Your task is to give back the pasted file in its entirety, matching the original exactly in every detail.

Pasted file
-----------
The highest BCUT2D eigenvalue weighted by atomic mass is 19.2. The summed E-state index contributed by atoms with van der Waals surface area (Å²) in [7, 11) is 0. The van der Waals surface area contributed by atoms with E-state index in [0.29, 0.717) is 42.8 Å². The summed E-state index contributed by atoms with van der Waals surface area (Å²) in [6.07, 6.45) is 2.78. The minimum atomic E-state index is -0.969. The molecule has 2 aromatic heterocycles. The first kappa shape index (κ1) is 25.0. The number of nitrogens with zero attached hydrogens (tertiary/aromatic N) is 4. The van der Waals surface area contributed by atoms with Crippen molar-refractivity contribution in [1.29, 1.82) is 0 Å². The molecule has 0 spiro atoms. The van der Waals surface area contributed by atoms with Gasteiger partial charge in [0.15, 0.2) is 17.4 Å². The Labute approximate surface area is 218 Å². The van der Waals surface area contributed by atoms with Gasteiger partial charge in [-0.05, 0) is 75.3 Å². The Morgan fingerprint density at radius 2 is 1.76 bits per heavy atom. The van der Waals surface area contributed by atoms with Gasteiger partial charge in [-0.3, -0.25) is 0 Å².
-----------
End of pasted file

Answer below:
The highest BCUT2D eigenvalue weighted by atomic mass is 19.2. The summed E-state index contributed by atoms with van der Waals surface area (Å²) in [7, 11) is 0. The van der Waals surface area contributed by atoms with E-state index in [0.29, 0.717) is 42.8 Å². The summed E-state index contributed by atoms with van der Waals surface area (Å²) in [6.07, 6.45) is 2.78. The minimum atomic E-state index is -0.969. The molecule has 2 aromatic heterocycles. The first kappa shape index (κ1) is 25.0. The number of nitrogens with zero attached hydrogens (tertiary/aromatic N) is 4. The van der Waals surface area contributed by atoms with Crippen molar-refractivity contribution in [1.29, 1.82) is 0 Å². The molecule has 0 spiro atoms. The van der Waals surface area contributed by atoms with Gasteiger partial charge in [0.15, 0.2) is 17.4 Å². The Labute approximate surface area is 218 Å². The van der Waals surface area contributed by atoms with Gasteiger partial charge in [-0.05, 0) is 75.3 Å². The Morgan fingerprint density at radius 2 is 1.76 bits per heavy atom. The van der Waals surface area contributed by atoms with Gasteiger partial charge in [-0.3, -0.25) is 0 Å².